Feb. 27, 2013 — A novel fabrication technique developed by UConn engineering professor Brian Willis could provide the breakthrough technology scientists have been looking for to vastly improve today’s solar energy systems.
For years, scientists have studied the potential benefits of a new branch of solar energy technology that relies on incredibly small nanosized antenna arrays that are theoretically capable of harvesting more than 70 percent of the sun’s electromagnetic radiation and simultaneously converting it into usable electric power.
The technology would be a vast improvement over the silicon solar panels in widespread use today. Even the best silicon panels collect only about 20 percent of available solar radiation, and separate mechanisms are needed to convert the stored energy to usable electricity for the commercial power grid. The panels’ limited efficiency and expensive development costs have been two of the biggest barriers to the widespread adoption of solar power as a practical replacement for traditional fossil fuels.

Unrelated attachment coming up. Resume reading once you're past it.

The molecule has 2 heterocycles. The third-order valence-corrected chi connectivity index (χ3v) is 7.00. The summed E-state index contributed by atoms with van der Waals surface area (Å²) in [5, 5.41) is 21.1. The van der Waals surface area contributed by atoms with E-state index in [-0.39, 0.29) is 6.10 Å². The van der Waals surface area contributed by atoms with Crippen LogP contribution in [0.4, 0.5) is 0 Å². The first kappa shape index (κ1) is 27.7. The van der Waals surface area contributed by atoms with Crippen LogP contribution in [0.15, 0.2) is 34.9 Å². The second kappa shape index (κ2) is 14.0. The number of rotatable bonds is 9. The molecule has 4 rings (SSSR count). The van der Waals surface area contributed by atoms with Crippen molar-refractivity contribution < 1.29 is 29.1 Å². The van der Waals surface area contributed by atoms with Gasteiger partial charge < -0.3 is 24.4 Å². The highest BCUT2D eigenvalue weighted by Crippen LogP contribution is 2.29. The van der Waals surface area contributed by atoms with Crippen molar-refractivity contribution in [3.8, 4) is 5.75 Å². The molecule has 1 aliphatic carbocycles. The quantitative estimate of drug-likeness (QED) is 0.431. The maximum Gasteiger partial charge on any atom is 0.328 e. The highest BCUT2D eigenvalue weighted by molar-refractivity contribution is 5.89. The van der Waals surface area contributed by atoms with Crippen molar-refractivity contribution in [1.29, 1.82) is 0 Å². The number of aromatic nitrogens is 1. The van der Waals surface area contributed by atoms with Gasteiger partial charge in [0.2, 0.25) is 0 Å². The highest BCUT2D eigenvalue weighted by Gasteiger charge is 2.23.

But while nanosized antennas have shown promise in theory, scientists have lacked the technology required to construct and test them. The fabrication process is immensely challenging. The nano-antennas — known as “rectennas” because of their ability to both absorb and rectify solar energy from alternating current to direct current — must be capable of operating at the speed of visible light and be built in such a way that their core pair of electrodes is a mere 1 or 2 nanometers apart, a distance of approximately one millionth of a millimeter, or 30,000 times smaller than the diameter of human hair.